Jon Tonge: Pact or not, Northern Ireland seats will be among most fiercely-contested
All I want for Christmas is ... a Belfast constituency where all the parties stand. Some chance. The city's hollowed-out contests have become even more fascinating - but 'action-pact' in different ways to those anticipated.
Eight thousand voters for Sinn Fein in the city in 2017 have lost their right to support the same party.
Having spent years condemning Sinn Fein for abstention from Westminster, the SDLP will be absenting itself from North Belfast. That saves Colum Eastwood's party a lost deposit at least.
We have moved seamlessly from a UUP-SDLP tie-up three years ago - Vote Mike, Get Colum and vice-versa - to UUP-DUP and SDLP-Sinn Fein pacts.
Obviously the SDLP's withdrawal in North Belfast makes things extremely tight for Nigel Dodds.
If all 2,058 SDLP votes transferred to Sinn Fein's John Finucane, the DUP deputy leader's majority is down to 13.
But they won't. Some may transfer to Alliance or stay at home. Dodds remains the odds-on favourite, not that I'd avail myself of the skinny 4/7 on offer.
Please log in or register with belfasttelegraph.co.uk for free access to this article.
If you prefer longer odds, you can have 6/1 on the DUP's Emma Little-Pengelly retaining South Belfast. That is an unusually generous price for an incumbent MP to retain a seat, with good reason.
Assuming Pengelly's vote remains static, the SDLP would need only three in every 10 of Mairtin O Muilleoir's 2017 Sinn Fein voters to come across to recapture the seat. Sinn Fein's absence looks a gamechanger.
The withdrawal of nationalist parties from East Belfast adds another possible 1,061 votes to Naomi Long's tally. That would reduce Gavin Robinson's majority to just over 7,000.
Long's vote share soared by 11% in the European elections whereas the DUP'S rose by only 1%.
But the Alliance leader starts this contest nearly 20% behind the DUP so needs even more. Robinson remains 8/13 favourite.
If Belfast goes badly for the DUP there is the possibility of consolation in North Down, benefiting from a three-way unionist vote split - and maybe Sinn Fein's endorsement of Sylvia Hermon.
Meanwhile, Fermanagh and South Tyrone looks difficult for the UUP despite the DUP's absence. Dressing up pacts as noble Remain alliances invites scepticism.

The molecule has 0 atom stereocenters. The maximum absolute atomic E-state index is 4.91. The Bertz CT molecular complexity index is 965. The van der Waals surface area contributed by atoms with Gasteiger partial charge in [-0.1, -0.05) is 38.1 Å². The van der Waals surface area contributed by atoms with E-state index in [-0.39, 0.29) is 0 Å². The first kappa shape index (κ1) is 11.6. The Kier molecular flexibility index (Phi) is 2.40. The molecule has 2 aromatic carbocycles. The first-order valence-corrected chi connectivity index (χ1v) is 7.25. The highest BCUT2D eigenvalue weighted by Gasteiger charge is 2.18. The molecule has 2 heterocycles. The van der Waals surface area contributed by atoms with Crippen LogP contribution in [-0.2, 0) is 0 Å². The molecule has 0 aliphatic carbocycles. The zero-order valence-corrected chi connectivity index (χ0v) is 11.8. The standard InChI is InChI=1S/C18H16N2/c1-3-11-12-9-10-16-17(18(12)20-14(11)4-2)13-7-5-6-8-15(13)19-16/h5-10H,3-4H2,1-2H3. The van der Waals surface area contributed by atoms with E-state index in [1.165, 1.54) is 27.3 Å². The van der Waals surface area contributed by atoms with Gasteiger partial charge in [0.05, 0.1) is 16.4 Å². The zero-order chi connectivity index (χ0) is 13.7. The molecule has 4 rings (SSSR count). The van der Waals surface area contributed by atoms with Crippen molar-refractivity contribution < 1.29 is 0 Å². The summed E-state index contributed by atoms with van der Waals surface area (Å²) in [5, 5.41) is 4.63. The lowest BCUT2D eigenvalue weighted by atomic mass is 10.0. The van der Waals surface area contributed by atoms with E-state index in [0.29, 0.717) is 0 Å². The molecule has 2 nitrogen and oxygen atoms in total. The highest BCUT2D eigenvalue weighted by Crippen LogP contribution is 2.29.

As Alex Kane has noted, these pacts owe more to Orange versus Green tendencies than a Brexit faultline. Ultimately what will determine whether Northern Ireland remains in the EU or leaves will probably not depend on its vote anyway. But more cogently, there is already a political alliance straddling all parties against Boris Johnson's form of Brexit.
No party wants that Brexit. The DUP opposes it more than Sinn Fein. Nationalist pacts are more about punishing the DUP for having the temerity - and many would say it was a bad call - to back Brexit without thinking it through, than really believing the DUP wants a Boris Brexit.
The DUP bitterly opposes Johnson's offering. Working-class loyalists, the DUP's biggest base, think it's terrible.
So the election battle is between old Remainers (SDLP, Sinn Fein and Alliance) versus born-again ones (the DUP) who cannot publicly admit their conversion but privately would not shed tears if Brexit is abandoned.
For republicans, a Boris Brexit shifts Northern Ireland further from GB towards an economic united Ireland, with the north closely and distinctly aligned to the south. You can make a good case it structurally advances Irish unity more than did decades of armed struggle. For unionists, Brexit in this form is a disaster. The DUP and UUP know this.
Regardless of the merits of pacts, Northern Ireland will contain some of the most fiercely-contested constituencies anywhere at this election. Don't be fooled if bookmaker odds suggest otherwise. Just remember they stopped taking bets on the EU referendum night that started all these shenanigans - so certain were they that Remain had won.
Jon Tonge is Professor of Politics at the University of Liverpool and director of the three most recent Northern Ireland General Election studies